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The question RVP needs to ask himself

Date: 26th April 2012 at 8:08 am
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The world of football is an extremely fickle one. Players, fans and pundits are all quick to forget the good and the bad, focusing on what, at the time, they feel to be best. This is reflected in the dying breed of the club legend, with modern players eager to move on in search of glory or an increase in personal wealth.

One such saga this term appears to be that of Robin van Persie, who has refused to commit himself to Arsenal, keeping the option of a summer move well and truly open. All involved with the Gunners are hoping and praying that their inspirational captain remains in North London, yet with his refusal to sign on the dotted line, the niggling worry of life without the Dutchman remains.

It’s understandable, to a degree, that the former Feyenoord striker should be looking seriously at the possibility of a summer move, with Arsenal continuing to fail when it comes to the acquisition of silverware. Since his arrival at the club in 2004, RVP’s only major club honour remains the FA Cup, in 2005, where he appeared as a late substitute. Although this is a poor return for such a talented player, especially when you consider that Djimi Traore holds a Champions League winners medal, van Persie has emerged, in recent times, as the club’s talisman and focal point.

The Dutchman is now approaching 29-years-of-age, arguably the prime of his career, so as a result every minute counts in his pursuit of major honours. Any move for a player represents a gamble, with things potentially not working out, and van Persie cannot risk a season, or two, of treading water at a new club. Real Madrid and Barcelona have been named as two potential suitors for the Gunners captain, but a switch of league systems may require some getting used to, which would take time. Although his style of play would likely suit Barca, if he were to be a slow starter for the Catalan club, there are plenty of options in reserve, which could limit his game time. Manchester City offer the luxury of remaining in the Premier League, but as has been shown by former team-mate Samir Nasri, a move from London to the north doesn’t always guarantee instant success.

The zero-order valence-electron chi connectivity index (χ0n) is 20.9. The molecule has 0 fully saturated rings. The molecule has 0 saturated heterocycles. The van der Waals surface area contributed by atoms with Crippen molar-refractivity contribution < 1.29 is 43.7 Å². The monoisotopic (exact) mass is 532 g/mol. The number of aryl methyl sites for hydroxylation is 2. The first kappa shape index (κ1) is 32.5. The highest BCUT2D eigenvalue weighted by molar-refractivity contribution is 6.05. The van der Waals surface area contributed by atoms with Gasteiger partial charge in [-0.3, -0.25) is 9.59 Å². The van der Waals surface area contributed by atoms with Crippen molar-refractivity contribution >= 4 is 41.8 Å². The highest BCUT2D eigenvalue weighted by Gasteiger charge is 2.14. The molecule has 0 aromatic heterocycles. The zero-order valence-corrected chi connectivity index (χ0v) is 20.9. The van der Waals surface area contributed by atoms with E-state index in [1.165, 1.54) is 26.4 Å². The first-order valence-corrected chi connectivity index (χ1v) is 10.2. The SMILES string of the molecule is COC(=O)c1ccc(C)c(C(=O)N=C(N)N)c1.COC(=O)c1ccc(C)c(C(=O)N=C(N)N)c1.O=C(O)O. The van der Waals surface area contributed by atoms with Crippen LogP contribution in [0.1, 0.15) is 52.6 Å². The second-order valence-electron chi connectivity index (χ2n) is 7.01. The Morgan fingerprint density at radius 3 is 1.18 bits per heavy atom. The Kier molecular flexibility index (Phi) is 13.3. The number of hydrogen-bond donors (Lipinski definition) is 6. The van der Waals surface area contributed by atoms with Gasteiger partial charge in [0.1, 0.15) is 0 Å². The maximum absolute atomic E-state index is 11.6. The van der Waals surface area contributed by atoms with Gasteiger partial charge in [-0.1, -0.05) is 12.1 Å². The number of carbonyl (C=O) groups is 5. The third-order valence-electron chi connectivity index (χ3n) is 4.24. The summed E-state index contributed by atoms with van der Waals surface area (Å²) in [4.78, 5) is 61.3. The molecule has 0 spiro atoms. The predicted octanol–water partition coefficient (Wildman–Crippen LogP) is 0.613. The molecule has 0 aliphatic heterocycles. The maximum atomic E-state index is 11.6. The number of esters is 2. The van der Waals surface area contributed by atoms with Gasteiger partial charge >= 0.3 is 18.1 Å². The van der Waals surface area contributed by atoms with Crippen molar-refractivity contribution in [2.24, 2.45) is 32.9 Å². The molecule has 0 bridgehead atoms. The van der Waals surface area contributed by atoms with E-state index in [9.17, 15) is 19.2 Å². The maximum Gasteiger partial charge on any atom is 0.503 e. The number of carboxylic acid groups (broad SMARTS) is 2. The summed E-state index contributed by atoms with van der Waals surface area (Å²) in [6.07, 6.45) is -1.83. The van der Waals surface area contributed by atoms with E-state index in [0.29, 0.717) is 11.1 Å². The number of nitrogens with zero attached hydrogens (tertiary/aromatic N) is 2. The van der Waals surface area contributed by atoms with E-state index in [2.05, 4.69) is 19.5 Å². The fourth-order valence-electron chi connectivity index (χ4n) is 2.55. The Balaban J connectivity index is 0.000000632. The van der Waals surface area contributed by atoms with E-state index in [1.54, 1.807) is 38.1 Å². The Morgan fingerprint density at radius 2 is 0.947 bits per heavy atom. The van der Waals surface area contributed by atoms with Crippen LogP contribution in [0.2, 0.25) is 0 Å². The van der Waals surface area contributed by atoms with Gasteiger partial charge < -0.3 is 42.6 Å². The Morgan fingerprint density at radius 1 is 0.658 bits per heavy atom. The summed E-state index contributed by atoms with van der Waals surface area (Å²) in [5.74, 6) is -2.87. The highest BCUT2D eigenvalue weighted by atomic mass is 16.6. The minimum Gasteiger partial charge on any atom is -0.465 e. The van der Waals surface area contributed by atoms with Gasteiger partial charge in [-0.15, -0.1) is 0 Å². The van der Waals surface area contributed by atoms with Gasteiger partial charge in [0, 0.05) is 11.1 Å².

As a result remaining with Arsenal may well be the best possible option. The number ten is currently revelling in role as club captain, producing the sort of performances that have made him a hero amongst the Emirates faithful. Although he would be held in high regard at almost any club if he were to move, the potential to gain legendary status would be slim, yet this remains a possibility in the red half of North London.

As it stands, Arsenal are never too far from silverware, with the club always ranked as one of the favourites to secure a domestic cup at the start of the season, whilst continuously occupying positions at the upper end of the Premier League table. A few top-level signings during the summer, and the Gunners could put together the sort of run that would see van Persie lift a trophy as captain, which is ultimately his aim.

Steven Gerrard found himself in a similar position during the summer of 2004, and as a result came very close to a move to Chelsea. Eventually he opted to stay with the Reds, and subsequently went on to lift the Champions League the next season, followed by the FA Cup in 2006, taking part in two of the most entertaining finals in recent memory. Although becoming a club legend was always a virtual guarantee for the local lad, these glories brought him even closer to the heart of the team’s support, elevating him to almost untouchable status. As captain of Arsenal, and by far their best player, becoming a club icon is not out of reach for the Dutch international, and remaining in London, allied with some degree of on-field success, could see him spoken about in the same breath as Thierry Henry or Dennis Bergkamp.

It’s going to be a big summer for Robin van Persie, who must make the biggest decision in his footballing career. It may be a cliche, but the grass isn’t always greener on the other side.

Written by Alex Hams

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